It was maybe an hour before sundown, I set my first fox trap of the season. It was in the bean field I mentioned at the start of this dissertation. The lure, urine, and jar with pan covers, I carried in a canvas bag slung over my shoulders. The traps, trowel, sifter, gloves and can were carried in the pack basket. Thinking back, it wears me out thinking about carrying all of this equipment and using a bag plus basket. I reached for the jar of pan covers-and the jar was not in the bag. I looked around and found a couple of leaves to place over the pan. To suppress any harmful odors, I decided to squirt extra fox urine over everything, and make it hunky-dory. When I reached for the bottle of fox urine, it was not there! I did not set any more fox traps, and it was too late to go back home, get the pan covers, and urine and still set fox traps.

As previously mentioned, the next morning, I caught a red fox. How could this be, with no fox urine to hide any and all foreign odors? I pondered this question and began to do some serious thinking; something I should have done in 1974.  The following is what I came up with.

1. What scientific experiment, or study, has been conducted to prove anything?
2. Where can these findings be found and checked?
3. Before 1974, I caught fox in a couple of days.
4. Now. . . it was a week after setting the traps out.
5. Urine is mostly water.
6. Water would do the same thing at hiding odors.
7. Those saying to use it for everything also sold it.
8. It was a marketing ploy-create a need and fill it.
9. These same writers had a chapter on digger fox.
10. No wonder! The fox smelled the urine on the trap and dug it up!

I went back home, placed the other covers, still in the tree in a plastic bag. When I was in high school, this was how I carried the covers and did not seem to have much problem catching fox. In the afternoon, I sat fox traps-and used fox urine only for the post set. The pint of fox urine I bought in 1980 lasted me until the 1986 trapping season.

A couple of days later, at one farm, after getting some coon and fox traps out, I headed back to the car, and around here, you walk. None of this driving up to every set business. Most places, if you can park next to the barn you feel so lucky, you dance in the street! I was near the top of a hill and had 1 fox trap left and did not feel like carrying it back with me. I set it in a dip, only a hop, skip and a jump away from the top of the hill. The set was a standard dirt-hole set.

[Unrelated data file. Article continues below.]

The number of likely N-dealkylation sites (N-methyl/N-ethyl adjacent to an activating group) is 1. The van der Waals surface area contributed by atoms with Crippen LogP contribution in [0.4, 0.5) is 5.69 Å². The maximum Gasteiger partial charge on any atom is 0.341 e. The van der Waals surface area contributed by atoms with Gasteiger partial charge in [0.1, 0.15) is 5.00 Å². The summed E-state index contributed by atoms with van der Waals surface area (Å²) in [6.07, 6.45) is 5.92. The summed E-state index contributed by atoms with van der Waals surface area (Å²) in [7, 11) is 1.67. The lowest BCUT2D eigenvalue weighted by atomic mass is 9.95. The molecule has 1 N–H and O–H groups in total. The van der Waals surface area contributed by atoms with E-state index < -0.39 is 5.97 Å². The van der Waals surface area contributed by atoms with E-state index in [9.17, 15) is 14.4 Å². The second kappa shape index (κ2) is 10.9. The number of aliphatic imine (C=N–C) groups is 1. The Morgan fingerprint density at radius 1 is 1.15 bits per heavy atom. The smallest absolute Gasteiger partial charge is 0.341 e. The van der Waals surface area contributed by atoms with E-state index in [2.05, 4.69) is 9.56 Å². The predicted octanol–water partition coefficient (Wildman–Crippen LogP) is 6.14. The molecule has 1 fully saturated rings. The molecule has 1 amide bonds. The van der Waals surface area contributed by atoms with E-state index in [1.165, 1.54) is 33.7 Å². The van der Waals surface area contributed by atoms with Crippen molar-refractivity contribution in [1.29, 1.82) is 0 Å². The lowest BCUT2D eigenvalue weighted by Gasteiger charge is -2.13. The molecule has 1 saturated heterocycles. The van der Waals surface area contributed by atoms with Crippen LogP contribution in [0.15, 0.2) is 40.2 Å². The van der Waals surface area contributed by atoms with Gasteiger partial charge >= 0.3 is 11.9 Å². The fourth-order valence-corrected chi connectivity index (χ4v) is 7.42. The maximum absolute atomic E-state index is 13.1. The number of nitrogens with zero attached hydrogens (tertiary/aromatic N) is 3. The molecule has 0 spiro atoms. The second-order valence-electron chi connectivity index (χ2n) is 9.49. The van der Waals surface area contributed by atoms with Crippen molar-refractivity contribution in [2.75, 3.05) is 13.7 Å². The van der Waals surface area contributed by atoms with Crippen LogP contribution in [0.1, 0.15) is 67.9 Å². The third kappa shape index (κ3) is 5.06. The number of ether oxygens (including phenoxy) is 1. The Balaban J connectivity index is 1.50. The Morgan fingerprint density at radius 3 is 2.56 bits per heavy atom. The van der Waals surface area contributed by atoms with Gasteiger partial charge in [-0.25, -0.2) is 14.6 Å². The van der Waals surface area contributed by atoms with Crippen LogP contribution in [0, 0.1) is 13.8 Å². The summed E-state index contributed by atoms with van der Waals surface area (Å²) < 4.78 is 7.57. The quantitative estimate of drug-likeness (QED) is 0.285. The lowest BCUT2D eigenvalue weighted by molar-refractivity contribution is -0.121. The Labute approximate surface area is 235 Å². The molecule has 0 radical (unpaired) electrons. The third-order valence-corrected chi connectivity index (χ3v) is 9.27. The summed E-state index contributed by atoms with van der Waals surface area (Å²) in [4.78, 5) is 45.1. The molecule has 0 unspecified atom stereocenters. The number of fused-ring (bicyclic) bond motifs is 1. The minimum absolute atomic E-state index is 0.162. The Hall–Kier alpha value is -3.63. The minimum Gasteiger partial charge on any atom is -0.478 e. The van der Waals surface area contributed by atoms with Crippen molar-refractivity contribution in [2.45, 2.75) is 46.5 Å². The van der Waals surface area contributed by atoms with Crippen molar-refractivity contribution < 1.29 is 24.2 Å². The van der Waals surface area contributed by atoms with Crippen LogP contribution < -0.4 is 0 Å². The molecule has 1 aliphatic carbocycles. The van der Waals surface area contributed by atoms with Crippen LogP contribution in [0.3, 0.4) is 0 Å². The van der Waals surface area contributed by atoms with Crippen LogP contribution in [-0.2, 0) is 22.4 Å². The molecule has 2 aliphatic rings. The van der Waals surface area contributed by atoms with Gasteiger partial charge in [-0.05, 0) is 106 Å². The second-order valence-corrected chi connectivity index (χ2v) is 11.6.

I got back to the car and spent the next 15 minutes coughing. This is something I did a lot this season. I coughed most of the time and it was a hacking cough. I do not smoke! The cold had about ran its course, but I was still weak, and the coughing spells made me light headed when finished. I finally was able to drive off and get to the next farm.

The next morning, as I came up the hill I had set the fox trap, the day before, a coyote jumped up. It took off running toward the crick at the bottom of the hill and went on past the crick and out of sight. I went on and at the top of the hill a coyote was in the trap. It jumped about and fought the trap, and escaped to chase after the first coyote. I suppose I had my mouth opened, like I was stupid or something. The trap was destroyed and I pulled it. This coyote was all I caught for the day. Had I set 2 traps, I would have caught 2 coyotes, both could not escape! I learned quick the value of gang setting. No more of this 3 traps to a mile silliness.

Toward the last of my vacation, I was able to move about without feeling totally weak. The last day as I took the traps up, I was able to go around the line without coughing as much. I still coughed, but it did not last as long, nor was it as violent.
This day was also windy and cold. The temperature was, at most, a balmy 30 degrees! With a nice, gentle breeze, screaming out of the north at about 1,000 mph. This is typical of weather here in November. Nice and sunny today; bitter cold tomorrow! Not only this, but the only thing between here and the North Pole is a picket fence, and it has rotted away!

A belt of trees, and weedy brush, protected me from the wind somewhat. I braced myself when I came to the end, I had to turn into the wind and I knew it would be cold! As I came around the tree belt, I saw ahead a coyote in a fox trap. I got my pistol out and was ready in case another one was near by. I almost felt like Lynch looked in his book TRAILS TO SUCCESSFUL TRAPPING. I mean, having a gun drawn ready to shoot some "bloodthirsty" beast. I hoped to get both if there were 2. The one in the trap was the only one, and I shot it before it could get away. Pulling this trap, the dog was gone, and the chain links were opened, I have no idea what kept the coyote from escaping.

As I wrote earlier, I learned a few things in the 1980 season. But, as far as finding which fox lure was the best, I never did found out. They all seem to work about the same. I have since gone to Helfrich’s lures plus keeping Lenon’s lure. But, you will not go wrong using any of the lures offered. The following is a list of what I discovered from the 1980 trapping season.

1. Fox urine is to be used only for the post set.
2. Fox urine on a trap makes a digger.
3. If something is not what you know to be true-question it.
4. Demand to see the scientific proof of anything spoken about fox trapping.
5. Human odor is not the problem it has been made out to be!
6. If a place is good enough for one trap, it is good enough for 2 or more.
7. Coyote are hard on traps. It is their JOB!
8. Being sick takes all the fun out of trapping.